The Bliss of Solitude. Philadelphia: Xlibris, 2002.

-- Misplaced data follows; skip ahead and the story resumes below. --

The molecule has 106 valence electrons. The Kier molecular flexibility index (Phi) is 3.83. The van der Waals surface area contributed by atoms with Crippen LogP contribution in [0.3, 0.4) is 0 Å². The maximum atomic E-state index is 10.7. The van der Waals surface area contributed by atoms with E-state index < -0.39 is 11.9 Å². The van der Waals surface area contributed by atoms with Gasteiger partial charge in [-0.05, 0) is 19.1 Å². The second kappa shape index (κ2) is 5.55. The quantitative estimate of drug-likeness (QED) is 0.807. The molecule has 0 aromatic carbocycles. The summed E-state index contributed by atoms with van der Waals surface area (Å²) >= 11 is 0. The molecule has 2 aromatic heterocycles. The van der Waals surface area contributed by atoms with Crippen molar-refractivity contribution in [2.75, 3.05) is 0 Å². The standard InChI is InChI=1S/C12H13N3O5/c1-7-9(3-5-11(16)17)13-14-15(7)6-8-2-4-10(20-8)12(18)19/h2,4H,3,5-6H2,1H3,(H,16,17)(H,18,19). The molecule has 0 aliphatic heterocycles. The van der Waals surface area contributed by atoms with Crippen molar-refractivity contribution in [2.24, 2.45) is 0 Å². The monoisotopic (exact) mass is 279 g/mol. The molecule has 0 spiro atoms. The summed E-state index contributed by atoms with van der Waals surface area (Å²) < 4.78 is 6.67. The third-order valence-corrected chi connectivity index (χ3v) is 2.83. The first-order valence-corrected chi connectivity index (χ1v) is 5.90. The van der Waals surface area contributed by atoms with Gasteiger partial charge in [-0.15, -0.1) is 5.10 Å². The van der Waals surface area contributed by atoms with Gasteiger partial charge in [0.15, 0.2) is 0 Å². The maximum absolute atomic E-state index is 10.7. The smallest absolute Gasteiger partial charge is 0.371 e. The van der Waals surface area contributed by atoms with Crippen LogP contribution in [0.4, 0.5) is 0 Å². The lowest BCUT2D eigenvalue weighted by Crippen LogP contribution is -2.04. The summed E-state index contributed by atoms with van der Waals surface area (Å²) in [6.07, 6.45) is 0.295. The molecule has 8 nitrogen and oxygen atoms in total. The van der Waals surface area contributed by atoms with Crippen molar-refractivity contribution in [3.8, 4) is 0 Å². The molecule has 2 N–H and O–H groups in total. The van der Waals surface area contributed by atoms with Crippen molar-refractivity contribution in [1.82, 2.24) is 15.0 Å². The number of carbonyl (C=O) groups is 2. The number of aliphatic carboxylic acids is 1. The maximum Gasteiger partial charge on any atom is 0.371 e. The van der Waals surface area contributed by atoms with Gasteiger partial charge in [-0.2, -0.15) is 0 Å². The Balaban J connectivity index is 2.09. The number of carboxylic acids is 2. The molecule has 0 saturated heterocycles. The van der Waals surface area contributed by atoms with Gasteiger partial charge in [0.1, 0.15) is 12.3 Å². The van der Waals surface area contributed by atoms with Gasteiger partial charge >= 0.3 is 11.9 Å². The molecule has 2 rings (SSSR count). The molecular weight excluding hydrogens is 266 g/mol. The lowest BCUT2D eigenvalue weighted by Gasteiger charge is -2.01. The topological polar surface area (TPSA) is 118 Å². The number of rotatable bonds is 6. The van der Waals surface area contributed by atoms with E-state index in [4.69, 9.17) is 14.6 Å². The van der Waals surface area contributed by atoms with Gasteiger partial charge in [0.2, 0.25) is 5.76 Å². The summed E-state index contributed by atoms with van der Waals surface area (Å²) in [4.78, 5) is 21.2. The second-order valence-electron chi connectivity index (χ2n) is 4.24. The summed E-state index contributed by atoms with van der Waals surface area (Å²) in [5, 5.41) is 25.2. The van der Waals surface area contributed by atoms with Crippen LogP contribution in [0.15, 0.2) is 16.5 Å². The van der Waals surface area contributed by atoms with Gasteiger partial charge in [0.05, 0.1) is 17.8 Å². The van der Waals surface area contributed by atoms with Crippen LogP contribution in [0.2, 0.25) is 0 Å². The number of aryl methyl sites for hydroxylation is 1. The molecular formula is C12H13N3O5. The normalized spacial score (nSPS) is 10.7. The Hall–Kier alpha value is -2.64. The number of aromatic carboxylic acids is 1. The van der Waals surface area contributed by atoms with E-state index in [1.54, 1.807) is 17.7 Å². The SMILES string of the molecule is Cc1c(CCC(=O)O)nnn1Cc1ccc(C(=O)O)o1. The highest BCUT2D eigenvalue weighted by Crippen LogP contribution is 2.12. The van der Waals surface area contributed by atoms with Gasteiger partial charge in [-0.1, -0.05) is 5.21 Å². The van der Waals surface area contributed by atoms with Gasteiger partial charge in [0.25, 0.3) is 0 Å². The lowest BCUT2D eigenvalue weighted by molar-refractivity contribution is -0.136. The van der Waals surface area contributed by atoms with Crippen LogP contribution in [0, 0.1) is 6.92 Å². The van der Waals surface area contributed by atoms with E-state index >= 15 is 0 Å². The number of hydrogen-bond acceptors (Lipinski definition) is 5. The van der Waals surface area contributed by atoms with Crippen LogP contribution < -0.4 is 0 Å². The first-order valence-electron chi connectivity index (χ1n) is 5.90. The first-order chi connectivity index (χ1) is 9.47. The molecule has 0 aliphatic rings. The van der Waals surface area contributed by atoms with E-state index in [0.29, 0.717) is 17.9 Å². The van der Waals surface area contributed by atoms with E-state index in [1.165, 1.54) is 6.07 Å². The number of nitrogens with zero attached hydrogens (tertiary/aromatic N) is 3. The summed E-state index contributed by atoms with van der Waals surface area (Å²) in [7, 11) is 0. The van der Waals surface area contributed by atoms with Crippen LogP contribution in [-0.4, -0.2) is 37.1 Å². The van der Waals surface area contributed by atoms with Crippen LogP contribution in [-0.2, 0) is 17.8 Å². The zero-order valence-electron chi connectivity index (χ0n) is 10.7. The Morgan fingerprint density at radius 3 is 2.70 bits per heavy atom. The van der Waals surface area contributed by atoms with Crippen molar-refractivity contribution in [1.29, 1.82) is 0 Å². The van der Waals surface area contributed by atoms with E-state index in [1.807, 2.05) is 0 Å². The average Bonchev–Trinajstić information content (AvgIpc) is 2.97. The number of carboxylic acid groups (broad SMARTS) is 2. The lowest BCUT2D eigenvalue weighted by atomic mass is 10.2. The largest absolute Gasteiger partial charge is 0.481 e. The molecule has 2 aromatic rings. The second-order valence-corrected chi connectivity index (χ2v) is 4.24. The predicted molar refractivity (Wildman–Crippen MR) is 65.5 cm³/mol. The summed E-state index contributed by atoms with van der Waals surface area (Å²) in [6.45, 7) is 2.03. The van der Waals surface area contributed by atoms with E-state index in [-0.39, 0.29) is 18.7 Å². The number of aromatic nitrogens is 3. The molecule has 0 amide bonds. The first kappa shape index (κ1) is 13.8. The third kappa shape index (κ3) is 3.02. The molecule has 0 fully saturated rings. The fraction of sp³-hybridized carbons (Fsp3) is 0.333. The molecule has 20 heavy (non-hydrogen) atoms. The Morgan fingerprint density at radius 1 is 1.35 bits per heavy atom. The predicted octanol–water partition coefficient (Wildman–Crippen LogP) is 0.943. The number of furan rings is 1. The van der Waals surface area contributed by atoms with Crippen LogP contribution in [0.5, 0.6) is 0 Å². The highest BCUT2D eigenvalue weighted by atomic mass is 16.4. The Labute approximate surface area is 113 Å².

The Bliss of Solitude is a novel about sexual obsession, time’s transformation of memory, the gradual erosion of wonder, and the interplay between the external world and inner vision. Its heroine-narrator is Iris Cloud, a 43-year-old product of affluent Boston suburbs and an Ivy League education, who retreated to Vermont twenty years earlier to hide an illegitimate pregnancy and to escape the expectations of her perfectionist parents. Now she runs a hand-knit sweater shop with her longtime lover Carolyn in a small resort town, clinging all the while to memories of her dreamy, awed, and restrained childhood in which she aspired to becoming a great artist and later a renowned physician. Life is tranquil enough, if passion-less, until one day Iris finds out that her 20-year-old daughter, Lydia plans to marry a questionable young man whom she has known for all of three weeks. Iris, stricken with guilt, realizes that she must step in and fulfill her long-neglected! maternal duties to Lydia, who had left Iris as a young teenager to live with her grandparents. Iris becomes convinced that part of this duty involves doing what she never bothered doing twenty years earlier: seeking out Lydia’s father, her college boyfriend, and telling him that he has a daughter, a daughter on the verge of marriage. Iris’s search for Jack–a would-be modern-day Michelangelo whose egotistic delusions of grandeur underlie his paradoxical attractiveness–erodes the already fading relationship between Iris and Carolyn and forces Iris to confront the portrait-like reminiscences of her past that in many ways are more alive to her than her current quest.